New Provost Peggy Agouris aims to increase transparency, engagement during tenure

New Provost Peggy Agouris comes to the College from George Mason University. JAMIE HOLT / THE FLAT HAT

As the College of William and Mary welcomed new students for the 2019-2020 academic year, the campus also welcomed a new provost to Williamsburg earlier this summer. Former George Mason University Dean of the College of Sciences Peggy Agouris replaced outgoing Provost Michael Halleran in July. 

Agouris brings to the College an expansive background in science with experience through grants from the National Science Foundation, NASA and the National Geospatial Intelligence Agency. She also served as the director of GMU’s Center for Earth Observing and Space Research. 

Impressed by the College’s strong sense of communityAgouris said she decided to make Williamsburg her home as she feels her new workplace not only maintains a respectful reputation but also creates a welcoming space for all students.    

“One thing that everybody knows — at least with the people I interacted with — about William and Mary is its tremendous reputation as a very strong place of learning,” Agouris said. “…William and Mary was always an institution that everybody looked up to… I was very impressed by the people at William and Mary. I was very impressed by their warmth, by the way they interacted with me. Very welcoming and very open. I was impressed by what I saw in terms of their scientific work, the depth of their knowledge [and] their commitment to teaching.”  

Agouris also noted that she appreciated the loyalty of the students, faculty, parents and alumni of the College. She felt that such loyalty was evident of the community experiences that students receive both during and after their time at the College.  

Although her career history is primarily concentrated in STEM, Agouris believes that a liberal arts education and work in the sciences can be pursued simultaneously. She feels that the College successfully combines liberal arts practices with the sciences.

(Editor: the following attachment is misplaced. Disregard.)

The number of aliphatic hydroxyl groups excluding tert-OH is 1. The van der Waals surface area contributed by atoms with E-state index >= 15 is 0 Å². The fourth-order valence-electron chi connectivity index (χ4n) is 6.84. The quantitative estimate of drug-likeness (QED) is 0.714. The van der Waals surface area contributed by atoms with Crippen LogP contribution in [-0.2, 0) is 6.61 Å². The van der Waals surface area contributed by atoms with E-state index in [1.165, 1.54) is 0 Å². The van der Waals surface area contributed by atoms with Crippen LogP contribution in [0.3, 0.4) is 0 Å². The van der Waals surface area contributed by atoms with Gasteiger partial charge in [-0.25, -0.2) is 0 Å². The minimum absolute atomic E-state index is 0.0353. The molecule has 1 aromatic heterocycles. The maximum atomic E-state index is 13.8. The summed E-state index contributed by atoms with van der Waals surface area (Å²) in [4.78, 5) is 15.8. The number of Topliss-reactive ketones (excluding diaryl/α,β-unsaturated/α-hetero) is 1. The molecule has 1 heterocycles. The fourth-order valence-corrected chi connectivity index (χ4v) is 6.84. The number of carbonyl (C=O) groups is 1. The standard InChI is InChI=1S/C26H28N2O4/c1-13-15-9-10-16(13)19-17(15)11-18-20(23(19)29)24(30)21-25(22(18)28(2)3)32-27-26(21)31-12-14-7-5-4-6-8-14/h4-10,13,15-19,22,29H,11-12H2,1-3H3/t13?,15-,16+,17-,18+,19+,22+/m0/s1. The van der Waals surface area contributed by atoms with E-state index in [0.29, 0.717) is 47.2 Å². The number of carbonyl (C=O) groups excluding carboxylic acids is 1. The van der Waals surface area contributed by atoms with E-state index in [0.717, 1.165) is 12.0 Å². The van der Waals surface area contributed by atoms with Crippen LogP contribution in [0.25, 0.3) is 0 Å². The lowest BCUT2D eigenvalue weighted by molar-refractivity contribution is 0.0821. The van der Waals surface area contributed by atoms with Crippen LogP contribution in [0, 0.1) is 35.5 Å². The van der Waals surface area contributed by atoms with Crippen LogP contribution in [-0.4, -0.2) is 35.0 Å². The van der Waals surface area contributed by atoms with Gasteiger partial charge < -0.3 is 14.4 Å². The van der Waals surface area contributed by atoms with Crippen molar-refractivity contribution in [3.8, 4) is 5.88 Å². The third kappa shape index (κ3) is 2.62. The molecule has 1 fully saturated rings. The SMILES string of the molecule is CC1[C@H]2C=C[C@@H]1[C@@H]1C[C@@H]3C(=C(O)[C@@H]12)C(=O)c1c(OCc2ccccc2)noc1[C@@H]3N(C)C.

“Actually, this was one huge appealing factor to me because I do believe very strongly that moving forward in a world where things cannot be separated into buckets anymore — understanding and navigating and being in a world like this — you need to prepare students and future professionals to operate in such an environment.”  

Agouris has demonstrated combining liberal arts education with STEM education through her own career. When Agouris received her engineering degree from the National Technical University of Athens for her bachelor’s, she also graduated with a degree in classical music and piano from the Greek Conservatory.  

Through her own experience, Agouris has found that her work as a researcher in the STEM fields has always been at its best when she combined different perspectives.  

“I always felt that because everything is changing so fastand you hear from future employers what they are looking for in future graduates, its not always the today knowledge of a field, Agouris said. “It’s more of critical thinking, well-rounded education, perspective of how to invent and imagine things, and also how the skills that are going to be necessary in the future are not necessarily only quantitative skills, but they are qualitative perspectives that will make them more relevant.  

In her new position as provost, Agouris oversees the Arts and Sciences at the College as well as all the other academic schools offered at the College: the Raymond A. Mason School of Business, the School of Education, the Marshall-Wythe School of Law and the School of Marine Science. In these capacities, Agouris watches over 8,000 students and around 650 faculty members. She will also co-chair the strategic planning process and is interested in receiving feedback from students as she works on different planning initiatives at the College.